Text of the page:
Kansas and the “Rainbow Connection”

June is Pride month.  The time coincides with the start of the gay rights movement at Stonewall Inn. 

Bear with me for a moment.  There are a few things I need to explain so this will all come together. 

Let’s start with a popular euphemism for gay people, known affectionately as “Friends of Dorothy.”  According to Wikipedia the origin is a little fuzzy, but many people trace it back to Kansas’ favorite fictional daughter, Dorothy Gale in 1909’s “The Road to Oz.” A character named Polychrome asks Dorothy about her travelling companions, “You have some queer friends, Dorothy”, and she replies, “The queerness doesn’t matter, so long as they’re friends.”  Judy Garland, who of course, played Dorothy in The Wizard of Oz sang the iconic song, “Somewhere Over the Rainbow.” Over the years, the gay community saw a similarity to Dorothy’s travel to Oz along with Garland’s personal struggles with their own experiences. 

Prior to the late 60’s most gay men stayed hidden (in the closet) or only ventured out to a few select bars.  Those bars were often raided by police.  Police that notified the media in advance so the offenders could be photographed and shamed in the local newspapers.

Now let’s move on to the Stonewall Riots.  June 1969.  Judy Garland just passed away.  Her gay fans gathered at Stonewall Inn to pay tribute to their icon.  That night, June 28th, the police raided the bar.  And this time the patrons fought back. A full riot that lasted until July 3rd. This is said to be the start of the gay rights movement. Two gay rights pioneers were among those arrested, transwomen, Marsha P. Johnson and Sylvia Rivera. (pictured below)

Black and White pics from history.com

Move to San Francisco, 1974… Harvey Milk asks his friend, Gilbert Baker, to create a new symbol for the gay pride flag.  Up until then most gay pride flags used the pink triangle as its symbol.  A symbol used to mark the 15,000 homosexuals put in Nazi concentration camps.  Using an idea from Ancient Egypt and as a tribute to Judy Garland, Baker developed an 8-striped rainbow flag.  That flag was modified to the current 6-striped flag in 1979.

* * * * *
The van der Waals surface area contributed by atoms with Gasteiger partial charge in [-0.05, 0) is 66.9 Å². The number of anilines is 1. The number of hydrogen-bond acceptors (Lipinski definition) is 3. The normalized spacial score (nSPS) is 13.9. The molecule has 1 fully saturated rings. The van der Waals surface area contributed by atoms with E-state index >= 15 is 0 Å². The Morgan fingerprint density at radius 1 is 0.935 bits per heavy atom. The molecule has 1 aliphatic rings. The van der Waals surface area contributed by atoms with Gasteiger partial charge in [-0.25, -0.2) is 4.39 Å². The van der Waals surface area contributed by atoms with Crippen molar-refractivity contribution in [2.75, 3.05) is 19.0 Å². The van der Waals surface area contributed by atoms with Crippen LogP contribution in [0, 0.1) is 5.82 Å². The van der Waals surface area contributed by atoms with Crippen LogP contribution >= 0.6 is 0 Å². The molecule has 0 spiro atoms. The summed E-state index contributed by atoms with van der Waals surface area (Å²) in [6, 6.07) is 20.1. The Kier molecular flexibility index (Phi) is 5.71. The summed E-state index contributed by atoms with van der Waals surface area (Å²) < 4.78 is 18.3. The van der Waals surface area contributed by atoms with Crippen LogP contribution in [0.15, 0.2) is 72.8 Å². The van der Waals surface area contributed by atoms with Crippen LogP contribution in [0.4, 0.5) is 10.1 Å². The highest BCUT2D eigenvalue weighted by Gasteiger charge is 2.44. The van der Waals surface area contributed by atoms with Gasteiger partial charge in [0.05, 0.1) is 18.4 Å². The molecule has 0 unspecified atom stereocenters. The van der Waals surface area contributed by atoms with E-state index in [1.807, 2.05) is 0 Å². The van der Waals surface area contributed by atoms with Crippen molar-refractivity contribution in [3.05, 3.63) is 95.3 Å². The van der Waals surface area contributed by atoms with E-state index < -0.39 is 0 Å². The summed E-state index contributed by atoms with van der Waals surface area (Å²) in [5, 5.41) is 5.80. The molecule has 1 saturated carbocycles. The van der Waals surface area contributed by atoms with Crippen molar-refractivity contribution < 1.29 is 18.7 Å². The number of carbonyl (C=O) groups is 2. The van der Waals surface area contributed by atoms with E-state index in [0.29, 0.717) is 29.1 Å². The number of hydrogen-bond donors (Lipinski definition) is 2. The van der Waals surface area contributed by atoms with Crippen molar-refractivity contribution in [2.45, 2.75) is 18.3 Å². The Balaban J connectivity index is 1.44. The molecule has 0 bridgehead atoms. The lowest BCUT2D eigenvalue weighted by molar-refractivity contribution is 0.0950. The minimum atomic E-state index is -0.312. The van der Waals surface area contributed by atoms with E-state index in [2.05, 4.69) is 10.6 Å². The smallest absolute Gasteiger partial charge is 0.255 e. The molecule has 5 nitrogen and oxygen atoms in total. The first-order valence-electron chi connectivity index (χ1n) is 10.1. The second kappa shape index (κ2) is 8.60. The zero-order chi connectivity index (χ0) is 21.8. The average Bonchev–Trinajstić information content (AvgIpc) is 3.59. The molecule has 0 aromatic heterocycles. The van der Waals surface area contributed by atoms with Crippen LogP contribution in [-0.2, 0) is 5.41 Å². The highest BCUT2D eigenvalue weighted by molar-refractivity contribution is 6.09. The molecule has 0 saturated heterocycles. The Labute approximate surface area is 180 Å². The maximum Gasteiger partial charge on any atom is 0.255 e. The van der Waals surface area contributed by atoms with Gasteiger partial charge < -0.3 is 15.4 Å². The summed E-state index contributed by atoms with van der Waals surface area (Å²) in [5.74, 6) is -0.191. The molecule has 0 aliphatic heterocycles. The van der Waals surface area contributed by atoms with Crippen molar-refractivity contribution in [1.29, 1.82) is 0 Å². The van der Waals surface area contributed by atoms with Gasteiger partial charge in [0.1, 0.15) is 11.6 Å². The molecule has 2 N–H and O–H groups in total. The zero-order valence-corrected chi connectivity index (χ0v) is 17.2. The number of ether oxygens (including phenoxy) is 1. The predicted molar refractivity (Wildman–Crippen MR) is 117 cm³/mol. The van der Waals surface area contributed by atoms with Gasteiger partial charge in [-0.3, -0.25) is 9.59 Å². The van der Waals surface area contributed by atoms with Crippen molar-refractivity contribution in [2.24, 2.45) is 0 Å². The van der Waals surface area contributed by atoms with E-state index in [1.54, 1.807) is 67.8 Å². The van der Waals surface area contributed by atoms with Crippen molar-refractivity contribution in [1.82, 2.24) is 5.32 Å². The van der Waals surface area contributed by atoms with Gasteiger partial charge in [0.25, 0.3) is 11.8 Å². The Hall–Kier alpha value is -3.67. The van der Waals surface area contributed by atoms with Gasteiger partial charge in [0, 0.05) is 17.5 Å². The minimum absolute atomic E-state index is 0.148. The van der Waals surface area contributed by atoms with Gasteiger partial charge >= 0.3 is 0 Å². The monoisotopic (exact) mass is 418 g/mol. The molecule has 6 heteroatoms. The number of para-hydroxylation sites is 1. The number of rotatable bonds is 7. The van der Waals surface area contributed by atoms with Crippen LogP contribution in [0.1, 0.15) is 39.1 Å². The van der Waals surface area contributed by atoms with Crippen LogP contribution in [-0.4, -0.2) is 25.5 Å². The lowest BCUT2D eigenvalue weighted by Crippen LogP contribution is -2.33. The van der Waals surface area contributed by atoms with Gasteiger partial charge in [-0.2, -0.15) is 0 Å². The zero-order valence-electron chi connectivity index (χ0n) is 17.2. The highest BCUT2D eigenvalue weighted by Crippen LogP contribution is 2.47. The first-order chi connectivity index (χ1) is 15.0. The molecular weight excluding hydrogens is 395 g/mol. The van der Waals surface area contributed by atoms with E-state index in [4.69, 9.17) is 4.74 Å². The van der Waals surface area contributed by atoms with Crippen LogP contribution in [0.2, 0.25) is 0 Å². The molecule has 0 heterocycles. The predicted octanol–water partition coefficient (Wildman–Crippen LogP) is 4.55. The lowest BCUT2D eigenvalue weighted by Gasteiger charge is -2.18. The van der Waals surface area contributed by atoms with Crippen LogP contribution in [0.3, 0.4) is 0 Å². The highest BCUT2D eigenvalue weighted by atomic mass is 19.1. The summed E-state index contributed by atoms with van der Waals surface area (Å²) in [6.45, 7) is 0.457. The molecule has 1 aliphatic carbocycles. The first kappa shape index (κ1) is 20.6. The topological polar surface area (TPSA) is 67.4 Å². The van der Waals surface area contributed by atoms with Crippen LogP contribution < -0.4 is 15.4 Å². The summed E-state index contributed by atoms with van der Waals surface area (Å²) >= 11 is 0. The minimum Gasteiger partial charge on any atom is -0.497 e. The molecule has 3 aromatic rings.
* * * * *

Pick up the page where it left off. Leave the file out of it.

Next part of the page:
Here’s the final Kansas Connection of this story.  Gilbert Baker was born June 2, 1951 in Parsons, Kansas.  After serving two years in the Army he moved to San Francisco.  That’s where he met Harvey Milk and many of the leaders of the gay rights movement.  In 1994, Baker moved to New York City, often performing as drag queen, “Busty Ross”, a nod to flag maker Betsy Ross. Baker died at home in his sleep on March 31, 2017… he was 65.

photo from bronx.net

So Happy Pride to all of you in “the family” and to those of you that are “Family-friendly.”

I close with a few words, my hubby, Jeremy posted on his Facebook:

There have been struggles, don’t get me wrong, but I have been very fortunate in my lifetime to have experienced very little bigotry (or maybe this is where my naïveté comes in handy). I cannot express the gratitude I feel for those whose struggle was violently real… those who came before us, and those who continue to suffer through a living hell because of the human beings they just happen to be. We may not have been able to be who we are our entire lives, but we are now, and we only have this luxury because others fought and suffered and died. Thank you to all the love warriors, LGBTQIA+ and allies. Happy PRIDE, and from the bottom of our hearts, we love you.

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